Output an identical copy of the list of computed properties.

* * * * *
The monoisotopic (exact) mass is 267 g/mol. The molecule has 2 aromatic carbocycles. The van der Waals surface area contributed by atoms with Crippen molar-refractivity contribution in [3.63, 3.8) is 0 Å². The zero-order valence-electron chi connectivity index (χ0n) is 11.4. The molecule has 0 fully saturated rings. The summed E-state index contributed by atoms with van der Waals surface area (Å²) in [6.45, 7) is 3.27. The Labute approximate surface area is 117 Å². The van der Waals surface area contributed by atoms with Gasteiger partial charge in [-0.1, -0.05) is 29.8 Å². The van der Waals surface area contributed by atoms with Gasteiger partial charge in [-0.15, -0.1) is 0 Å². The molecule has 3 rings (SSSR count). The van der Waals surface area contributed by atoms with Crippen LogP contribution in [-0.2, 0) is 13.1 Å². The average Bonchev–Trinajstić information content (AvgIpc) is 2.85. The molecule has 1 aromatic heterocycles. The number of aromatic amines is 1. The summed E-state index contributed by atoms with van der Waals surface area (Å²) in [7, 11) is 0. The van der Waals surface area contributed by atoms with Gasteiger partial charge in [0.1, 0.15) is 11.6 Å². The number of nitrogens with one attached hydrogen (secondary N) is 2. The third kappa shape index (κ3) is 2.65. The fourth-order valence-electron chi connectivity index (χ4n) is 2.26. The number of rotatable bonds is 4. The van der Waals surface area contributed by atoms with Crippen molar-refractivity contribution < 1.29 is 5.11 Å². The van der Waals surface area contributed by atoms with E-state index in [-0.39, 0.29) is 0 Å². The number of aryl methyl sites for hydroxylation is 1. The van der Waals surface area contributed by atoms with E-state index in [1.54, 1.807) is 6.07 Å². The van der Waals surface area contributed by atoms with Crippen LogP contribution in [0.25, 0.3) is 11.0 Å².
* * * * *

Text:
The monoisotopic (exact) mass is 267 g/mol. The molecule has 2 aromatic carbocycles. The van der Waals surface area contributed by atoms with Crippen molar-refractivity contribution in [3.63, 3.8) is 0 Å². The zero-order valence-electron chi connectivity index (χ0n) is 11.4. The molecule has 0 fully saturated rings. The summed E-state index contributed by atoms with van der Waals surface area (Å²) in [6.45, 7) is 3.27. The Labute approximate surface area is 117 Å². The van der Waals surface area contributed by atoms with Gasteiger partial charge in [-0.1, -0.05) is 29.8 Å². The van der Waals surface area contributed by atoms with Gasteiger partial charge in [-0.15, -0.1) is 0 Å². The molecule has 3 rings (SSSR count). The van der Waals surface area contributed by atoms with Crippen LogP contribution in [-0.2, 0) is 13.1 Å². The average Bonchev–Trinajstić information content (AvgIpc) is 2.85. The molecule has 1 aromatic heterocycles. The number of aromatic amines is 1. The summed E-state index contributed by atoms with van der Waals surface area (Å²) in [7, 11) is 0. The van der Waals surface area contributed by atoms with Gasteiger partial charge in [0.1, 0.15) is 11.6 Å². The number of nitrogens with one attached hydrogen (secondary N) is 2. The third kappa shape index (κ3) is 2.65. The fourth-order valence-electron chi connectivity index (χ4n) is 2.26. The number of rotatable bonds is 4. The van der Waals surface area contributed by atoms with Crippen molar-refractivity contribution < 1.29 is 5.11 Å². The van der Waals surface area contributed by atoms with E-state index in [-0.39, 0.29) is 0 Å². The number of aryl methyl sites for hydroxylation is 1. The van der Waals surface area contributed by atoms with E-state index in [1.54, 1.807) is 6.07 Å². The van der Waals surface area contributed by atoms with Crippen LogP contribution in [0.25, 0.3) is 11.0 Å².